At a time when some members of Congress are advocating new gun laws and raising questions about the eligibility of the Tucson shooting suspect to buy a gun, it's worth noting that the agency responsible for enforcing federal gun laws has been without a director for more than four years.
Congress changed the law in 2006 to require that directors of the Bureau of Alcohol, Tobacco, Firearms, and Explosives receive Senate confirmation. Since then, there has been no confirmed director. All have been acting. During the George W. Bush administration, ATF's acting director was a commuter: Michael Sullivan was trying to run the agency, while also serving as the U.S. attorney in Boston.
The Obama White House did not nominate a director, Andrew Traver, until 23 months into the administration. Officials say a major problem was finding someone who would take the job. Several people, who were approached, said they did not want to get caught up in a confirmation process that would be long and tortured, these officials say. Others said even if they could get confirmed, they thought being ATF director would be a career-killer, given that the agency's powers are constantly in danger of being reduced in the face of aggressive lobbying by the National Rifle Association, administration officials say.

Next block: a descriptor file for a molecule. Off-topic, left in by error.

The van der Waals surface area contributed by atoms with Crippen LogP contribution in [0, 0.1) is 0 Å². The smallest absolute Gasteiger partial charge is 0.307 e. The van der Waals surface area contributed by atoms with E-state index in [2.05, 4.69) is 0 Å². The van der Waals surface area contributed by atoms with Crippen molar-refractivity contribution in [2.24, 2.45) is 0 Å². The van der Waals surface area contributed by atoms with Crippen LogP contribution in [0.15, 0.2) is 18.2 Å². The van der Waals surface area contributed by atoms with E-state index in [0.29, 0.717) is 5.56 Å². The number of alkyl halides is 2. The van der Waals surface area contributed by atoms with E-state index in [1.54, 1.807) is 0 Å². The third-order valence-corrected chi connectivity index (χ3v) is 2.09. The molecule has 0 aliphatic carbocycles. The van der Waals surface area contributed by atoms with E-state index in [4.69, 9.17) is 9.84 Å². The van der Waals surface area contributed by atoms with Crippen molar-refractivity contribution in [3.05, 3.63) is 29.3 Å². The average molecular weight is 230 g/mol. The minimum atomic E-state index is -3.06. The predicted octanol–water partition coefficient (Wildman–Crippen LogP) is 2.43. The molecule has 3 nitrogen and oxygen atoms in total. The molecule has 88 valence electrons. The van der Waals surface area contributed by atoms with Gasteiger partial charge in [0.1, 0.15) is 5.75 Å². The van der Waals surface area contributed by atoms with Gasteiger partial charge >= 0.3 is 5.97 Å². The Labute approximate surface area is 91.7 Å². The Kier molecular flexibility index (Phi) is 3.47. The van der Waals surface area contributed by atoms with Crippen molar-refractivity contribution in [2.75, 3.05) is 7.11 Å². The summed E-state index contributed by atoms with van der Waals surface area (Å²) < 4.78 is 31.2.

Traver, a career agent and chief of the agency's Chicago office, was quickly opposed by the NRA, dooming his prospects for confirmation.